This video is of the Emperor Workstation being exhibited at the International Consumer Electoronics Show earlier in the year. I must say it is an impressive display, and somewhat familiar. I, like many of those who commented on the video, thought of doing a similar set up. I had the whole thing sketched out to be built in the closet of my room in college, but laziness took over and it never made it to fruition …Not that it would have been nearly as cool or finished looking as this beast of a workstation.
The Emperor Workstation has 3 monitors, but can be upgraded to include 5. You can get it in different colors and with different features, and it can be run through a desktop or notebook; it has built in speakers and a sub woofer, a power seat, and even rotates! The only unattractive part of this workstation is the price; weighing in at $40K I think I would want more that just a cool looking apparatus to sit in. It is an interesting concept with a nice execution; I really like the scorpion’s tail mechanism along back, but I don’t think I’ll be running out to purchase one anytime soon.
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Today we can augment ourselves, use augmentation ideals in math, and augment pharmaceuticals – but augment reality? Augmented reality (AR) is a field of computer research that combines the real-world and a computer-generated world into one. We’ve seen the technology through Hollywood’s eyes for years – think of the holodeck from Star Trek: The Next Generation, the display in Ironman’s helmet, or the singing and dancing graphics on the cereal box in Minority Report.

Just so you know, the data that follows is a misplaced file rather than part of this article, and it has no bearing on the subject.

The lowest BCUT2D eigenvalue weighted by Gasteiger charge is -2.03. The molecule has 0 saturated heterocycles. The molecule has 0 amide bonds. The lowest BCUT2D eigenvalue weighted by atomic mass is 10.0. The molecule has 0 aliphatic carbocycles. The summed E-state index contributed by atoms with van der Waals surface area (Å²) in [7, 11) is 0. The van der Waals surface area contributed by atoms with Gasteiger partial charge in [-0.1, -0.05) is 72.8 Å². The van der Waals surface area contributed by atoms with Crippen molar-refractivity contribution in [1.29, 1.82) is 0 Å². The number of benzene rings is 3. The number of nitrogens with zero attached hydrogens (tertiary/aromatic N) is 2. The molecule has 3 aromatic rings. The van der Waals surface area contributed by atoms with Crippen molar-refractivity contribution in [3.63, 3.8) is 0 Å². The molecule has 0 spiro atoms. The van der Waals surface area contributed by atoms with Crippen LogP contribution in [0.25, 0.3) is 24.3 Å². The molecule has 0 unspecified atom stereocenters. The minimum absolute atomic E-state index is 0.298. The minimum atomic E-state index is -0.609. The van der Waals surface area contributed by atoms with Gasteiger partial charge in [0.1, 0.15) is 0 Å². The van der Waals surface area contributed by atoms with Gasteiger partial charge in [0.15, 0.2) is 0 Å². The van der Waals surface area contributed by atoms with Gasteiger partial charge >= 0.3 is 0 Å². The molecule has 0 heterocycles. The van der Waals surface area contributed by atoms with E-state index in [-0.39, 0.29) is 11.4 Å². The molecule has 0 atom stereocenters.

AR has been around for years and in the past was mostly used by techies for fun and entertainment, but now augmented reality is becoming a tangible, fiscal reality for the consumer-based market. At the forefront of this new frontier is a company named Total Immersion, who has been developing the field since 1999, and publicly showing the technology since at least 2004. Total Immersion has adapted the concept of AR into several markets including: amusement parks, digital marketing, event and exhibits, and retail environments.
The yellow “first down” lines seen in recent televised NFL seasons are the result of AR. Companies like Doritos are cashing in on the idea, too. They recently launched a campaign by placing AR symbols on the back of Doritos Late Night bags. By visiting their website you unlock video concerts by Blink 182 and Big Boi.
Even the everyday designer is getting in on the action. James Alliban created a business card with an augmented reality symbol on the back. When you visit his website you can hold the symbol up to your web cam and watch a short video – the symbol can also be printed out from your computer.
The possibilities are endless, and exciting, with this technology. Virtual onsite walk-throughs for architectural projects, self-guided walking tours with customizable points of interest, information and visitor tracking at exhibitions – could it even save print newspapers and magazines? I can’t wait to see what this technology holds in the future! I know I plan on using it, if I can find the right project.